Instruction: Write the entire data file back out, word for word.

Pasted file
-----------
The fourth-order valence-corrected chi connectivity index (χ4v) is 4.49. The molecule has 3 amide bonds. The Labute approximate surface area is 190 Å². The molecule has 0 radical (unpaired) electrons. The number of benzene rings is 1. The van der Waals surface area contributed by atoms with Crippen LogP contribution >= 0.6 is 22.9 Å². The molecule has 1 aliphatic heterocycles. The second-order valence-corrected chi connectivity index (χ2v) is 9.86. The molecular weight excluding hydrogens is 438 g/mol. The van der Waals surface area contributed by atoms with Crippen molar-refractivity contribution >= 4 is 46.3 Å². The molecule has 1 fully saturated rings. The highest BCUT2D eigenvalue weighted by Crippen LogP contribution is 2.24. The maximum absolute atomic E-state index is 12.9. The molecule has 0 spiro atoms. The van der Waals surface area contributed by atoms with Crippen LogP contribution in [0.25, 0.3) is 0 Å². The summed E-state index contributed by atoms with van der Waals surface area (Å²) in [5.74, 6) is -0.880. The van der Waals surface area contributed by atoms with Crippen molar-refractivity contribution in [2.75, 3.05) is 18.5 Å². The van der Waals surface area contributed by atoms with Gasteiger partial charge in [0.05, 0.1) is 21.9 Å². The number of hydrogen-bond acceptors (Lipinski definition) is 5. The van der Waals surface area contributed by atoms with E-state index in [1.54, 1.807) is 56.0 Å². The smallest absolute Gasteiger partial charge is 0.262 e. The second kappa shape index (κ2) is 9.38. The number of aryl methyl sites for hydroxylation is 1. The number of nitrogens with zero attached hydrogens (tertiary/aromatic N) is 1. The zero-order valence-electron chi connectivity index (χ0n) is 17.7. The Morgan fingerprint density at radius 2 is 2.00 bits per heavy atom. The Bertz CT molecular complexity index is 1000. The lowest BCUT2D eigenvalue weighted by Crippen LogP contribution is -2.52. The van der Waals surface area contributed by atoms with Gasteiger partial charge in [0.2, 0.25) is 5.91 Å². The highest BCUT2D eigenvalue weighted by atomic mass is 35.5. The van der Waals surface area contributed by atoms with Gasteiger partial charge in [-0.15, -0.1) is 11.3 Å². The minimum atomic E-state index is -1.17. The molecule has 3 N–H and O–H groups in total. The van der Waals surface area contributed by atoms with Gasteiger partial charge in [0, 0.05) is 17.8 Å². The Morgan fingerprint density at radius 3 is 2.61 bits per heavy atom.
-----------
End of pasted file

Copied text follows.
The fourth-order valence-corrected chi connectivity index (χ4v) is 4.49. The molecule has 3 amide bonds. The Labute approximate surface area is 190 Å². The molecule has 0 radical (unpaired) electrons. The number of benzene rings is 1. The van der Waals surface area contributed by atoms with Crippen LogP contribution >= 0.6 is 22.9 Å². The molecule has 1 aliphatic heterocycles. The second-order valence-corrected chi connectivity index (χ2v) is 9.86. The molecular weight excluding hydrogens is 438 g/mol. The van der Waals surface area contributed by atoms with Crippen molar-refractivity contribution >= 4 is 46.3 Å². The molecule has 1 fully saturated rings. The highest BCUT2D eigenvalue weighted by Crippen LogP contribution is 2.24. The maximum absolute atomic E-state index is 12.9. The molecule has 0 spiro atoms. The van der Waals surface area contributed by atoms with Crippen LogP contribution in [0.25, 0.3) is 0 Å². The summed E-state index contributed by atoms with van der Waals surface area (Å²) in [5.74, 6) is -0.880. The van der Waals surface area contributed by atoms with Crippen molar-refractivity contribution in [2.75, 3.05) is 18.5 Å². The van der Waals surface area contributed by atoms with Gasteiger partial charge in [0.05, 0.1) is 21.9 Å². The number of hydrogen-bond acceptors (Lipinski definition) is 5. The van der Waals surface area contributed by atoms with E-state index in [1.54, 1.807) is 56.0 Å². The smallest absolute Gasteiger partial charge is 0.262 e. The second kappa shape index (κ2) is 9.38. The number of aryl methyl sites for hydroxylation is 1. The number of nitrogens with zero attached hydrogens (tertiary/aromatic N) is 1. The zero-order valence-electron chi connectivity index (χ0n) is 17.7. The Morgan fingerprint density at radius 2 is 2.00 bits per heavy atom. The Bertz CT molecular complexity index is 1000. The lowest BCUT2D eigenvalue weighted by Crippen LogP contribution is -2.52. The van der Waals surface area contributed by atoms with Gasteiger partial charge in [0.2, 0.25) is 5.91 Å². The highest BCUT2D eigenvalue weighted by atomic mass is 35.5. The van der Waals surface area contributed by atoms with Gasteiger partial charge in [-0.15, -0.1) is 11.3 Å². The minimum atomic E-state index is -1.17. The molecule has 3 N–H and O–H groups in total. The van der Waals surface area contributed by atoms with Gasteiger partial charge in [0, 0.05) is 17.8 Å². The Morgan fingerprint density at radius 3 is 2.61 bits per heavy atom.